As my previous posts suggest (see here, here, and here), I am a huge fan of podcasts. I find that they are a great way to encounter a diverse range of ideas and perspectives while walking to class, doing laundry, or partaking in any number of other mundane life tasks. The result of my hearty support of the medium is an overabundance of episodes on my phone – I definitely subscribe to too many podcasts. But the upside is that I have no shortage of series to recommend. So, if my previous podcast suggestions weren’t enough, here are two more worth checking out.
Talking Politics (by David Runciman) – This may be my new favorite podcast. In a media landscape where so much of the news is dominated by obsessive coverage of Donald Trump and similarly clownish politicians around the world, it is refreshing to see these frustrating topics put into perspective. Talking Politics does an excellent job of incorporating contemporary politics into broader and deeper discussions of the future of our political systems. Featuring a wide range of guests and a knowledgeable group of regular commentators from the University of Cambridge, the podcast is able to deliver reliably interesting and provocative content that is neither too esoteric to bore nor too newsy to be redundant. So, if you are looking for consistently interesting political commentary from a British perspective, this podcast is absolutely worth checking out.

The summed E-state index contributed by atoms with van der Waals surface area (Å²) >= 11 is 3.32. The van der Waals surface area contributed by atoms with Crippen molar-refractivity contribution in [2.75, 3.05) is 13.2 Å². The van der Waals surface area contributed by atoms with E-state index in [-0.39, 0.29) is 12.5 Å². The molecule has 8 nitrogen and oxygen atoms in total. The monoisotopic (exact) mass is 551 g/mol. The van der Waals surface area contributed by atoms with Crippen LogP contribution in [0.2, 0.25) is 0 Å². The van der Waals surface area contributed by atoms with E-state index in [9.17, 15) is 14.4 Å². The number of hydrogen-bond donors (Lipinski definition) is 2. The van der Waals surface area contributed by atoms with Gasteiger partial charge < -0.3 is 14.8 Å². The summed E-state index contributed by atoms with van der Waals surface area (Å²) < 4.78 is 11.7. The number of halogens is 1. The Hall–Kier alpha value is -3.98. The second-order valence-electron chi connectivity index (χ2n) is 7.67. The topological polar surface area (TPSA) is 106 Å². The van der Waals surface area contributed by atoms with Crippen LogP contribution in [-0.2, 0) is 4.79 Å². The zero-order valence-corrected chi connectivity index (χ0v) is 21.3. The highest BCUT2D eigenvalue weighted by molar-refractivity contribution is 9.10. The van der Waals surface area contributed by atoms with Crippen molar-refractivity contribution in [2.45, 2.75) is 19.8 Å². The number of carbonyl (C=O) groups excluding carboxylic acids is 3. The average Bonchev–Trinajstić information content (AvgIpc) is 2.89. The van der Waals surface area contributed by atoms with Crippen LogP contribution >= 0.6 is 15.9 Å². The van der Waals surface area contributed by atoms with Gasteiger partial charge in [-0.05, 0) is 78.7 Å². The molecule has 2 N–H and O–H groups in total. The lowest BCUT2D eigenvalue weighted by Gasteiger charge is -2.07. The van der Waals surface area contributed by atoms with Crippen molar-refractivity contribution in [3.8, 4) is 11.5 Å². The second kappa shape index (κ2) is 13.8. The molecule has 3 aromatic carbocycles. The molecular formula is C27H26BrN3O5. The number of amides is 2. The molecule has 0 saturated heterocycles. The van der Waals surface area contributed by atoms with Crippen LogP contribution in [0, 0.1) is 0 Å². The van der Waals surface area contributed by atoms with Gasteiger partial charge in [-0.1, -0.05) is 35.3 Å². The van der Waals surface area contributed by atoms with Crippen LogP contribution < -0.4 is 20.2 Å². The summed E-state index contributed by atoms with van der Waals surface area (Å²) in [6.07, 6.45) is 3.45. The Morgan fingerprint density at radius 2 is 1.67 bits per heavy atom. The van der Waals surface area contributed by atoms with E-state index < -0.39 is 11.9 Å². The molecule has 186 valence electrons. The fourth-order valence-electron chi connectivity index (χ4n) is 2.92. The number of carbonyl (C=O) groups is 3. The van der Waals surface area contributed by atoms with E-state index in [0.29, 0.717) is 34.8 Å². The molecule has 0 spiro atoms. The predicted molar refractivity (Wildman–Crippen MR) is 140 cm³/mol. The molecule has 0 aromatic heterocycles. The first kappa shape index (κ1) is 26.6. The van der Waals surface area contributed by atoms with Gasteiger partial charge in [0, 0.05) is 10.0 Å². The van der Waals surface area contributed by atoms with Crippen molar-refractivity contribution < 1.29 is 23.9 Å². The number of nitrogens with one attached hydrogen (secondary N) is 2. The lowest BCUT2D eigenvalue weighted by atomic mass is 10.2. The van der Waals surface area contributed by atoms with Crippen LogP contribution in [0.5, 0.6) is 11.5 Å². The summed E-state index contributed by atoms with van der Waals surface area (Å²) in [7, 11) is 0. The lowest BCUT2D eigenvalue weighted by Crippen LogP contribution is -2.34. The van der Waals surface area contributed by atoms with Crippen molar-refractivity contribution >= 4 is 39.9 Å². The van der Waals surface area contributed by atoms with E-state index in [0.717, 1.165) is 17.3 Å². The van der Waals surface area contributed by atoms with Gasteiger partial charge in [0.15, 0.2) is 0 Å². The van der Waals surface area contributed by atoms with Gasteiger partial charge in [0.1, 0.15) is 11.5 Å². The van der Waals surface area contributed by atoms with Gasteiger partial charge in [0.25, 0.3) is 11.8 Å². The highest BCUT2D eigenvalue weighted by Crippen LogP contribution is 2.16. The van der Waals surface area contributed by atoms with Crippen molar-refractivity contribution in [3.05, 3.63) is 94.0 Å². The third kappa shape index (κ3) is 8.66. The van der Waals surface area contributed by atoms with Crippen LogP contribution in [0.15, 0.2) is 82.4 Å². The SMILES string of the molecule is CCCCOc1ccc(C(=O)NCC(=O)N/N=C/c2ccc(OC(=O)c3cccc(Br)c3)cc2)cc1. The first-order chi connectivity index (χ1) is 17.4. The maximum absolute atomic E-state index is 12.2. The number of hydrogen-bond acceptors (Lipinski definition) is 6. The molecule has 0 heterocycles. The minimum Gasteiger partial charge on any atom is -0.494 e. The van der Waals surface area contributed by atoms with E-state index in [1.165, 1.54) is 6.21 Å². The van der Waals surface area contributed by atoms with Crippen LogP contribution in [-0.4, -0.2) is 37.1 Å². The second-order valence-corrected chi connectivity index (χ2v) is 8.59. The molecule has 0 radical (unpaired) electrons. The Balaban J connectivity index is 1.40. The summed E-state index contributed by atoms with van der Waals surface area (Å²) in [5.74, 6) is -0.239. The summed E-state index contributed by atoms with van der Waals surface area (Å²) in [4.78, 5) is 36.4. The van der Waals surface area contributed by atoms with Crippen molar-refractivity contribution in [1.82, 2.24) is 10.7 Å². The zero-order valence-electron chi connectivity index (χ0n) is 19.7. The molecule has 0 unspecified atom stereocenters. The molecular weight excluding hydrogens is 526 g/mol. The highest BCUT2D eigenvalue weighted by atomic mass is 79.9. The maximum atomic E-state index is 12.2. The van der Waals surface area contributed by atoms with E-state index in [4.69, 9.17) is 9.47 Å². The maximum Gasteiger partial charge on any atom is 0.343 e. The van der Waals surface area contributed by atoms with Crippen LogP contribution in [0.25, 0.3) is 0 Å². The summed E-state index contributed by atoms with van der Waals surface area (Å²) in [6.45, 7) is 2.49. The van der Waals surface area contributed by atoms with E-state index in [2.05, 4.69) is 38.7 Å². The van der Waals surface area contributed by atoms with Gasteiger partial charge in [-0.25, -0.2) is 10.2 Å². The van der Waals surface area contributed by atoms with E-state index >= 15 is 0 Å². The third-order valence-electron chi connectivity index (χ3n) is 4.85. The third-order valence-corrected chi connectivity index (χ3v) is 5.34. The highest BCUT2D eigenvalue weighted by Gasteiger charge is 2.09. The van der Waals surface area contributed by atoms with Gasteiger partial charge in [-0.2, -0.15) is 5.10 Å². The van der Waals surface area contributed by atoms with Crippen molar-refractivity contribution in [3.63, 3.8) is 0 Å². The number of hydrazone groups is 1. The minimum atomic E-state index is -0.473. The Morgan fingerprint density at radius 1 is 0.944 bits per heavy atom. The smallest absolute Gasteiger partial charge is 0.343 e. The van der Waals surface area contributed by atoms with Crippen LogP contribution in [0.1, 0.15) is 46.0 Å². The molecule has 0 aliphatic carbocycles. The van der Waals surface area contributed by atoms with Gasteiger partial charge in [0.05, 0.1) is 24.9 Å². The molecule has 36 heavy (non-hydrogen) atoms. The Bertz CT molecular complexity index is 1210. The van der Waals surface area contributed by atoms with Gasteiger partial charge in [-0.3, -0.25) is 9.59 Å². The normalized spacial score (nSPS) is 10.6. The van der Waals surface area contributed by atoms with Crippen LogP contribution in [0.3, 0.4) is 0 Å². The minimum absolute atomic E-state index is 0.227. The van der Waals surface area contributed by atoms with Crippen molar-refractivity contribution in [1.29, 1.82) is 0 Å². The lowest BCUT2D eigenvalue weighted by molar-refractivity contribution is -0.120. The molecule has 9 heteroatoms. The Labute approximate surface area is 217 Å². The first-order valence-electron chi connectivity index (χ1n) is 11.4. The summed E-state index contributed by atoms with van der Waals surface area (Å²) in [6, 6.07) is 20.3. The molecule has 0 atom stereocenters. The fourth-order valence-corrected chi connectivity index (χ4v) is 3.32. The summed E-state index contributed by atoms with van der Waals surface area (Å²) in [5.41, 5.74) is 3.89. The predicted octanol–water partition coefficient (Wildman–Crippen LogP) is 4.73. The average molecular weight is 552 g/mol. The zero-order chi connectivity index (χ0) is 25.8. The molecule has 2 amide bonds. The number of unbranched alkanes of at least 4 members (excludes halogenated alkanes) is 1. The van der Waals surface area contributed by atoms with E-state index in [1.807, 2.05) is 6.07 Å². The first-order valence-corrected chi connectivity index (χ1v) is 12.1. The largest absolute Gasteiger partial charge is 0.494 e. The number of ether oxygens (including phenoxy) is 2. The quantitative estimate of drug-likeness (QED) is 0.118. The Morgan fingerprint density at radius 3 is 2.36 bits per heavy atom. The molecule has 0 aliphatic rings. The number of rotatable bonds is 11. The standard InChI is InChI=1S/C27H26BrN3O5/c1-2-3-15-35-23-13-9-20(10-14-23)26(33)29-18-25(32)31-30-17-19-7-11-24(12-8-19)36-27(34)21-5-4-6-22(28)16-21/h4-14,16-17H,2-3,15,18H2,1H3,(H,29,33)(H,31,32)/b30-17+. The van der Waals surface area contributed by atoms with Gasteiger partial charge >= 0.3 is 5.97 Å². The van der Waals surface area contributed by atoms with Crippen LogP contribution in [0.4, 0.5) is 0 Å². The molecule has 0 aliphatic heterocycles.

UPenn Center for the Study of Contemporary China Podcast (by Neysun Mahboubi) – I came across this podcast series purely fortuitously (that is, by regularly reading Andrew Batson’s excellent blog), and I am extremely glad that I did. While the episodes are quite long and often require several sittings to work through, they feature some of the most thorough and wide-ranging commentaries on China available. Each episode has a guest, whose expertise forms the focus of the discussion. This means that each conversation covers a different aspect of contemporary China. Ranging from property rights to military power to governance and Taiwan, this podcast series promises to be of interest to anyone interested in social science, China, or politics in general. But honestly, given China’s diversity and ever-growing importance, these topics should be of interest to just about everyone.